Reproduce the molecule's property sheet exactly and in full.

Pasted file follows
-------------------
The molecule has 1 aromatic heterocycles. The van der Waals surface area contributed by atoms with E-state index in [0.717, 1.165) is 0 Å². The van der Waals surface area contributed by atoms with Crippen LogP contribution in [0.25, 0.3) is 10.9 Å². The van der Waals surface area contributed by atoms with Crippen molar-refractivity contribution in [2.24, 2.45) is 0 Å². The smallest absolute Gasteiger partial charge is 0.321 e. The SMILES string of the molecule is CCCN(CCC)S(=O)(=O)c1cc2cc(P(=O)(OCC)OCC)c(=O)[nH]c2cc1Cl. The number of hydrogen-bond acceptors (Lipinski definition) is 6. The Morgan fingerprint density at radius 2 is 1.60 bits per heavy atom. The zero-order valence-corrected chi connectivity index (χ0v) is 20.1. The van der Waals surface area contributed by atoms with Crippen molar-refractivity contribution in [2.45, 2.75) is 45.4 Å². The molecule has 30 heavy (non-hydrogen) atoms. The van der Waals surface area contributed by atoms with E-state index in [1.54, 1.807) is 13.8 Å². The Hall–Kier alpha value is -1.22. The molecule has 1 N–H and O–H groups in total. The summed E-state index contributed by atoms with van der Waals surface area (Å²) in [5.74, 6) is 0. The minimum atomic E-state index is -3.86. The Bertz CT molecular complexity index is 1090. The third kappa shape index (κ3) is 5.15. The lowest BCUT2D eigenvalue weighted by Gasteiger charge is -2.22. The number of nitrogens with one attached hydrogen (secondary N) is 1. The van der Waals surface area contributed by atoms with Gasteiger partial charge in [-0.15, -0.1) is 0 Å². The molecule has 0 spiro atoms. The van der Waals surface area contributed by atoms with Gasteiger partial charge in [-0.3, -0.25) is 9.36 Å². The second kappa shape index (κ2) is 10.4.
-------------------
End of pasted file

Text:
The molecule has 1 aromatic heterocycles. The van der Waals surface area contributed by atoms with E-state index in [0.717, 1.165) is 0 Å². The van der Waals surface area contributed by atoms with Crippen LogP contribution in [0.25, 0.3) is 10.9 Å². The van der Waals surface area contributed by atoms with Crippen molar-refractivity contribution in [2.24, 2.45) is 0 Å². The smallest absolute Gasteiger partial charge is 0.321 e. The SMILES string of the molecule is CCCN(CCC)S(=O)(=O)c1cc2cc(P(=O)(OCC)OCC)c(=O)[nH]c2cc1Cl. The number of hydrogen-bond acceptors (Lipinski definition) is 6. The Morgan fingerprint density at radius 2 is 1.60 bits per heavy atom. The zero-order valence-corrected chi connectivity index (χ0v) is 20.1. The van der Waals surface area contributed by atoms with Crippen molar-refractivity contribution in [2.45, 2.75) is 45.4 Å². The molecule has 30 heavy (non-hydrogen) atoms. The van der Waals surface area contributed by atoms with E-state index in [1.54, 1.807) is 13.8 Å². The Hall–Kier alpha value is -1.22. The molecule has 1 N–H and O–H groups in total. The summed E-state index contributed by atoms with van der Waals surface area (Å²) in [5.74, 6) is 0. The minimum atomic E-state index is -3.86. The Bertz CT molecular complexity index is 1090. The third kappa shape index (κ3) is 5.15. The lowest BCUT2D eigenvalue weighted by Gasteiger charge is -2.22. The number of nitrogens with one attached hydrogen (secondary N) is 1. The van der Waals surface area contributed by atoms with Gasteiger partial charge in [-0.15, -0.1) is 0 Å². The molecule has 0 spiro atoms. The van der Waals surface area contributed by atoms with Gasteiger partial charge in [-0.3, -0.25) is 9.36 Å². The second kappa shape index (κ2) is 10.4.